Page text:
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    Mindful Collaboration for Mental Health with NBK, NHB and more

    Mindful Collaboration for Mental Health with NBK, NHB and more

    Photo By Douglas Stutz | Available Mental Health support services explained…April Nicosia (right), Naval Base...... read more read more

    Got questions? Need consultation, connection to care, support, and/or resources for mental health care needs?

    All the above is available for active duty service members at Naval Hospital Bremerton’s Mental Health department during walk-in hours on Thursdays, from 8 a.m. to 9:30 a.m.

    NHB shared such information, and more, during Naval Base Kitsap Fleet and Family Support Center’s Mental Health Awareness Fair, held on Naval Base Kitsap Bangor, May 2, 2024.

    Informational tables lined the outside – and inside –Trident Galley, offering flyers, handouts and subject matter experts in conjunction with the month designated by Department of Defense as Mental Health Awareness Month.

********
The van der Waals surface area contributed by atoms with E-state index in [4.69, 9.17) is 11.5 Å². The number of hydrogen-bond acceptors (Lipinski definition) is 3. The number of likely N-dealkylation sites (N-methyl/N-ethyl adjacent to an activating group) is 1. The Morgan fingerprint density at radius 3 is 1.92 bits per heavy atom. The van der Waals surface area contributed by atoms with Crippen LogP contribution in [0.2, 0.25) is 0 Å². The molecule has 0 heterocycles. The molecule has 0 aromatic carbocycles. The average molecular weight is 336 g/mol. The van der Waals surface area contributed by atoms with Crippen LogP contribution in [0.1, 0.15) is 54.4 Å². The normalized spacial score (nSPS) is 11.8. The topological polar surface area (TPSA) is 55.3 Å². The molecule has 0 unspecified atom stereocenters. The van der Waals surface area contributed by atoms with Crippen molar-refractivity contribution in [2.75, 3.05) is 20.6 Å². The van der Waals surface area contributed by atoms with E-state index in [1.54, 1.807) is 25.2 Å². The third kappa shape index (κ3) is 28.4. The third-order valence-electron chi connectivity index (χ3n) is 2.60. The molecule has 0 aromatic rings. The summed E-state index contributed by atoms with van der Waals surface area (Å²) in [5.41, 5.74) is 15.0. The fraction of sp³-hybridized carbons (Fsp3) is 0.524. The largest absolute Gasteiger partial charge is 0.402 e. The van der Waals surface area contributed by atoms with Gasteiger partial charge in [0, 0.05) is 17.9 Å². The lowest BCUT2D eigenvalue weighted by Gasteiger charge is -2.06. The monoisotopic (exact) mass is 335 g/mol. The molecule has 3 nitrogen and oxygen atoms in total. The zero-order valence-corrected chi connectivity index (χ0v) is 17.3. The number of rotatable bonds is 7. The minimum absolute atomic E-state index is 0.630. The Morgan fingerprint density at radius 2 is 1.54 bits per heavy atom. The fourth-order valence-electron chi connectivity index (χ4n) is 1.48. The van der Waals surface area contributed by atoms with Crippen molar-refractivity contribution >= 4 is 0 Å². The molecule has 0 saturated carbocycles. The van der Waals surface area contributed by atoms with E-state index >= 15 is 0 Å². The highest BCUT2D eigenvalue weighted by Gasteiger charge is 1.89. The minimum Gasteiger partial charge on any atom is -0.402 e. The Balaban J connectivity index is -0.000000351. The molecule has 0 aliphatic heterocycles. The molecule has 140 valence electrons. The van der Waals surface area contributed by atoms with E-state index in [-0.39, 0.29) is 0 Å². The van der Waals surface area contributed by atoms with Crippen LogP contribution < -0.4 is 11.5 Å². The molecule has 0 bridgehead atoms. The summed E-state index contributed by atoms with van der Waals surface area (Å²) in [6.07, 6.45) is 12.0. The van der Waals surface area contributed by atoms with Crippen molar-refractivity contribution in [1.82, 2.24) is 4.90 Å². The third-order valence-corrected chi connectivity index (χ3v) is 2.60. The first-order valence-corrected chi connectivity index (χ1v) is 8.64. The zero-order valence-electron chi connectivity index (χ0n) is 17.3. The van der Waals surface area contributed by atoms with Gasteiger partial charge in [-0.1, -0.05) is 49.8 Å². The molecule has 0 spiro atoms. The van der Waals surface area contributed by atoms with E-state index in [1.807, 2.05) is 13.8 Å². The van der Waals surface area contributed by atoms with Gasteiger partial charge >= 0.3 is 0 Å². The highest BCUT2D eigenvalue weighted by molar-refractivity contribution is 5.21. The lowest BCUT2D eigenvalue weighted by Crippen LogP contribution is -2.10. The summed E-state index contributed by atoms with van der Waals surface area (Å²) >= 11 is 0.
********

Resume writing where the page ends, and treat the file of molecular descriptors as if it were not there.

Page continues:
“We want to let Sailors and Marines know all the resources available to them,” said Ms. April Nicosia, FFSC education services facilitator, also acknowledging the visual value of displaying the many existing services. “We want to share on all we have, what the naval hospital and others offer, like the ‘Mental Health Roadmap,’ as much as possible.”

    The Mental Health Roadmap illustrates a plotted – and accessible – course for those feeling stressed, in need of help, but uncertain where to begin to look for help.

    “There is still a stigma in just seeking for mental health care. That’s a challenge for us and can be for some looking for help,” explained Hospital Corpsman 2nd Class Zackery North, behavioral health technician assigned to NHB’s Mental Health department.

    Which was why North was on hand assisting with manning NHB’s Mental Health display, which also featured the Mental Health Roadmap.

    The roadmap –tailored for active duty personnel - provides handy direction to a number of local and straightforward choices, starting with the chain of command of an active duty Sailor or Marine. Additional expertise can be found with the Expanded Operational Stress Control, Navy Chaplain Corps and Pastoral Care, Military and Family Life Counseling, Military OneSource, independent duty corpsman/primary care manager, embedded mental health, military treatment facilities like NMRTC Bremerton and if needed, the nearest emergency room.